On an aesthetic level, the world it sets up is perfectly fine, if lacking in originality. The landscapes and set design are exceptional but character visual effects have more than a little I Am Legend about them. The use of retro music is charming, with 80s power ballads from John Waite and Bruce Springsteen, as well as real-life musical zombie Bob Dylan.

There is no getting over the fact it is deeply flawed in concept and execution. Not sweet enough to satisfy those who want a punchy, funny love affair and not gruesome enough to satisfy anyone there for horror. It is good to see director Jonathan Levine add another genre string to his bow after 50/50 and The Wackness but this is an instrument he doesn't know how to play. There is a real lack of understanding about how either of the genres which make up this hybrid actually function.


Monday, 4 February 2013


There is always going to be a degree of crossover when bringing a true life tale to the big screen. Few events featuring prominent figures are new ground and many have already been touched upon in other films. Roger Michell’s Hyde Park On Hudson comes just two short years after The King's Speech and has the ring of a coldly cynical attempt to inspire comparison with that film by coming at it from a different angle.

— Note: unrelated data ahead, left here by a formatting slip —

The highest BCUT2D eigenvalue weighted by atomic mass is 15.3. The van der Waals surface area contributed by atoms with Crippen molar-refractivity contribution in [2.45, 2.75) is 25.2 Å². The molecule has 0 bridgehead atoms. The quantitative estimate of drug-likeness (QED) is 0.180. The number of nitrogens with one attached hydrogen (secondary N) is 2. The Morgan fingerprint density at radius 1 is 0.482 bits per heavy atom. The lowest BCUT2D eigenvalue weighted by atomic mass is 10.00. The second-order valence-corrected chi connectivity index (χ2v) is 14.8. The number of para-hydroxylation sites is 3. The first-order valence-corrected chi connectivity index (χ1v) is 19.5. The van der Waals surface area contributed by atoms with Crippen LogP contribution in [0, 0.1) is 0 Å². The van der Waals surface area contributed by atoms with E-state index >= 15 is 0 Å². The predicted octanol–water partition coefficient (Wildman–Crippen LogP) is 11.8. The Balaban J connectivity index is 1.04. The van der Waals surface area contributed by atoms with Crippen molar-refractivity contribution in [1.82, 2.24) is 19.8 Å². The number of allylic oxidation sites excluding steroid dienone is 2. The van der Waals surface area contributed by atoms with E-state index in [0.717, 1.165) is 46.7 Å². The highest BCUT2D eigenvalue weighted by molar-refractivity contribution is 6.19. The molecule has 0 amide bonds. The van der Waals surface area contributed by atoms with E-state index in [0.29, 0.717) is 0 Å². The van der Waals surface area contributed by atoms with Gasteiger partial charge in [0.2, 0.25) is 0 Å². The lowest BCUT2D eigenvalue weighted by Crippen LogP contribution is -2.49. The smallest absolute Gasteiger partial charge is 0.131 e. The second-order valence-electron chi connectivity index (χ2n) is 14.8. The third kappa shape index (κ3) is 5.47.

It is 1939 and President Franklin D. Roosevelt (Bill Murray) strikes up a romantic friendship with his distant cousin, Daisy (Laura Linney), at his rural retreat of the film’s title. His relationship with wife Eleanor (Olivia Williams) is frosty but endures and, with World War II on the horizon, this functionally dysfunctional unit is expecting a visit from King George VI (Samuel West) and Queen Elizabeth (Olivia Williams) of Great Britain on bended knee to ask for wartime co-operation from the Americans.

It plays out in part like a comedy of manners, only without much in the way of anything funny. The Royal couple is already suffering a crisis of confidence as a result of the King’s speech impediment and perceived lack of status back home and it seems the Yanks are rubbing it in with all they have planned for the duration of the visit. So we have scenes of squabbling British fish out of water arguing about hot dogs with all the nuance of a seventies sitcom.